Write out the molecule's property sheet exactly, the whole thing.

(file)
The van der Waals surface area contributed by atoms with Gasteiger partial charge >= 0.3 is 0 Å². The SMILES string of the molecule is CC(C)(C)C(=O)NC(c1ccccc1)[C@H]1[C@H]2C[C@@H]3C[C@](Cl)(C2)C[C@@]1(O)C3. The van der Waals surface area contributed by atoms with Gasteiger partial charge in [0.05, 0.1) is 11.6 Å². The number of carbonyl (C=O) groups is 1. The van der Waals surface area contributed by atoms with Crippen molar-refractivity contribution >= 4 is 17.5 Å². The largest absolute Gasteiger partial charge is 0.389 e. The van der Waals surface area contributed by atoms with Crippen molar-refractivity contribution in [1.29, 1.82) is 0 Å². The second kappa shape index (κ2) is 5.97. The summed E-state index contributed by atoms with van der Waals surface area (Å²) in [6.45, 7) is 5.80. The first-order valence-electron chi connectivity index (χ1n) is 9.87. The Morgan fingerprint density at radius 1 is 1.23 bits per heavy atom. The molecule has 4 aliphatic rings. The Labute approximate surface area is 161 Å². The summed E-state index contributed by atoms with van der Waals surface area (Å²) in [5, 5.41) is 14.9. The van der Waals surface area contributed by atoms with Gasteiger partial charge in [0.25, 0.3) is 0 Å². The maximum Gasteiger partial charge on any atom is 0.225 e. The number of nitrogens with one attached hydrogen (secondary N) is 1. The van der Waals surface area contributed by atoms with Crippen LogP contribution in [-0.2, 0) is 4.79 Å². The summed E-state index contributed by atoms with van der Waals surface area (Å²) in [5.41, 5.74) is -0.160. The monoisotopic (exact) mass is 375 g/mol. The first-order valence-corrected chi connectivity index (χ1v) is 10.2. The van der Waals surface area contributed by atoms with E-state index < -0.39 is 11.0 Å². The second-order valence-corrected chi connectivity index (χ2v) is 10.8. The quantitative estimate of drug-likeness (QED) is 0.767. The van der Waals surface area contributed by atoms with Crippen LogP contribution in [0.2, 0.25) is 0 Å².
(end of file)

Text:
The van der Waals surface area contributed by atoms with Gasteiger partial charge >= 0.3 is 0 Å². The SMILES string of the molecule is CC(C)(C)C(=O)NC(c1ccccc1)[C@H]1[C@H]2C[C@@H]3C[C@](Cl)(C2)C[C@@]1(O)C3. The van der Waals surface area contributed by atoms with Gasteiger partial charge in [0.05, 0.1) is 11.6 Å². The number of carbonyl (C=O) groups is 1. The van der Waals surface area contributed by atoms with Crippen molar-refractivity contribution >= 4 is 17.5 Å². The largest absolute Gasteiger partial charge is 0.389 e. The van der Waals surface area contributed by atoms with Crippen molar-refractivity contribution in [1.29, 1.82) is 0 Å². The second kappa shape index (κ2) is 5.97. The summed E-state index contributed by atoms with van der Waals surface area (Å²) in [6.45, 7) is 5.80. The first-order valence-electron chi connectivity index (χ1n) is 9.87. The Morgan fingerprint density at radius 1 is 1.23 bits per heavy atom. The molecule has 4 aliphatic rings. The Labute approximate surface area is 161 Å². The summed E-state index contributed by atoms with van der Waals surface area (Å²) in [5, 5.41) is 14.9. The van der Waals surface area contributed by atoms with Gasteiger partial charge in [0.25, 0.3) is 0 Å². The maximum Gasteiger partial charge on any atom is 0.225 e. The number of nitrogens with one attached hydrogen (secondary N) is 1. The van der Waals surface area contributed by atoms with Crippen LogP contribution in [-0.2, 0) is 4.79 Å². The summed E-state index contributed by atoms with van der Waals surface area (Å²) in [5.41, 5.74) is -0.160. The monoisotopic (exact) mass is 375 g/mol. The first-order valence-corrected chi connectivity index (χ1v) is 10.2. The van der Waals surface area contributed by atoms with E-state index < -0.39 is 11.0 Å². The second-order valence-corrected chi connectivity index (χ2v) is 10.8. The quantitative estimate of drug-likeness (QED) is 0.767. The van der Waals surface area contributed by atoms with Crippen LogP contribution in [0.2, 0.25) is 0 Å².